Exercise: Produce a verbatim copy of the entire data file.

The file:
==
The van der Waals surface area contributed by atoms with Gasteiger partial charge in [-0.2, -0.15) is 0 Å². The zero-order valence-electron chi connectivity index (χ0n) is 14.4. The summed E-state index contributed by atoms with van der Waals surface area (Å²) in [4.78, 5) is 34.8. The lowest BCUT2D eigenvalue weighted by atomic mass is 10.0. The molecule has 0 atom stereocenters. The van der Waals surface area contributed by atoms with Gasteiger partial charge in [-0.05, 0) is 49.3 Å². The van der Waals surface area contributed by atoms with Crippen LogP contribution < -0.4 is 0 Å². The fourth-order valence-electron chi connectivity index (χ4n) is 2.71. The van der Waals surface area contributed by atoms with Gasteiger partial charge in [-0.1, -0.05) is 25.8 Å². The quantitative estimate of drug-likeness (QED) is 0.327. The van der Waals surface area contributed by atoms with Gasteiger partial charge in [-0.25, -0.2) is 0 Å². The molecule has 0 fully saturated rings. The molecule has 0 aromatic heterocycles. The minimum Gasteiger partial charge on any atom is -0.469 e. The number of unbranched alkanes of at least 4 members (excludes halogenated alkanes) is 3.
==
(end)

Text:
The van der Waals surface area contributed by atoms with Gasteiger partial charge in [-0.2, -0.15) is 0 Å². The zero-order valence-electron chi connectivity index (χ0n) is 14.4. The summed E-state index contributed by atoms with van der Waals surface area (Å²) in [4.78, 5) is 34.8. The lowest BCUT2D eigenvalue weighted by atomic mass is 10.0. The molecule has 0 atom stereocenters. The van der Waals surface area contributed by atoms with Gasteiger partial charge in [-0.05, 0) is 49.3 Å². The van der Waals surface area contributed by atoms with Crippen LogP contribution < -0.4 is 0 Å². The fourth-order valence-electron chi connectivity index (χ4n) is 2.71. The van der Waals surface area contributed by atoms with Gasteiger partial charge in [-0.1, -0.05) is 25.8 Å². The quantitative estimate of drug-likeness (QED) is 0.327. The van der Waals surface area contributed by atoms with Gasteiger partial charge in [-0.25, -0.2) is 0 Å². The molecule has 0 fully saturated rings. The molecule has 0 aromatic heterocycles. The minimum Gasteiger partial charge on any atom is -0.469 e. The number of unbranched alkanes of at least 4 members (excludes halogenated alkanes) is 3.